Powell is the 85th most common name with 77,000 people sharing it in Great Britain. Bingham is the 1588th most common name with only 6,400 folk sharing it. So, the chances of the next person you see at random being a Powell given there are 60 million Brits is just less than one in 800. The chances of meeting a Bingham is over one in 9000. The chances of meeting a Bingham-Powell in Great Britain using today’s directory data is – gulp – over one in a million and yet I’ve met one. Interestingly, this book is in the British Library: Sanitary Progress in Peru and Bolivia, by H. J. BINGHAM-POWELL. Published in 1916, which brings me to that train. Given three Englishmen being in Peru in the 1920s, they are likely to be men of means who are probably professional engineers, businessmen or academics. Roads being what they were then their most likely transport mode would be rail. Trains didn’t run every day so the probability increases that they’d be on the same train, with maybe one or two first class carriages. The chances are better than you might have originally thought but somewhat more than a million to one.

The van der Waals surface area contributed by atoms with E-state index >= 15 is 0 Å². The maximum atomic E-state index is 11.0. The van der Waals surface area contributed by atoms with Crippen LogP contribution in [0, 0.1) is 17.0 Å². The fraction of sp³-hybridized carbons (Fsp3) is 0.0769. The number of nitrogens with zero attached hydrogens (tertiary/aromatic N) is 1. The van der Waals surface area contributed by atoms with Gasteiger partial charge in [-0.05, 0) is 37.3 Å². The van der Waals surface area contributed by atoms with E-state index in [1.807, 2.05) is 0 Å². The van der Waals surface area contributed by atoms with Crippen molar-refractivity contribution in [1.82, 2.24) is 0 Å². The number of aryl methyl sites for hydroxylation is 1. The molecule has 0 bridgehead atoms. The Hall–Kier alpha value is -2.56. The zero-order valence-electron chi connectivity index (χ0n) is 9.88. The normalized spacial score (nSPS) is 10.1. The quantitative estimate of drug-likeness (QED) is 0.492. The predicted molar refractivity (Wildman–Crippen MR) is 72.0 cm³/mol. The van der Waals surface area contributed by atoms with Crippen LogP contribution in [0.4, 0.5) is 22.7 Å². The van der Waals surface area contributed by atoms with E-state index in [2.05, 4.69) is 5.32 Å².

It's Raining Babies
In 1930s Detroit, a young mother earnestly thanked a man named Joseph Figlock. As he was walking down the street, the mother's baby fell from a high window onto him. Both man and baby were bruised but unharmed. Fortunate indeed, but a year later, the same baby fell from the same window onto the hapless Joseph Figlock as he was again passing beneath. Again, they both survived the event. If you wrote that into a story it would sound incredulous and contrived because the odds must be millions to one against.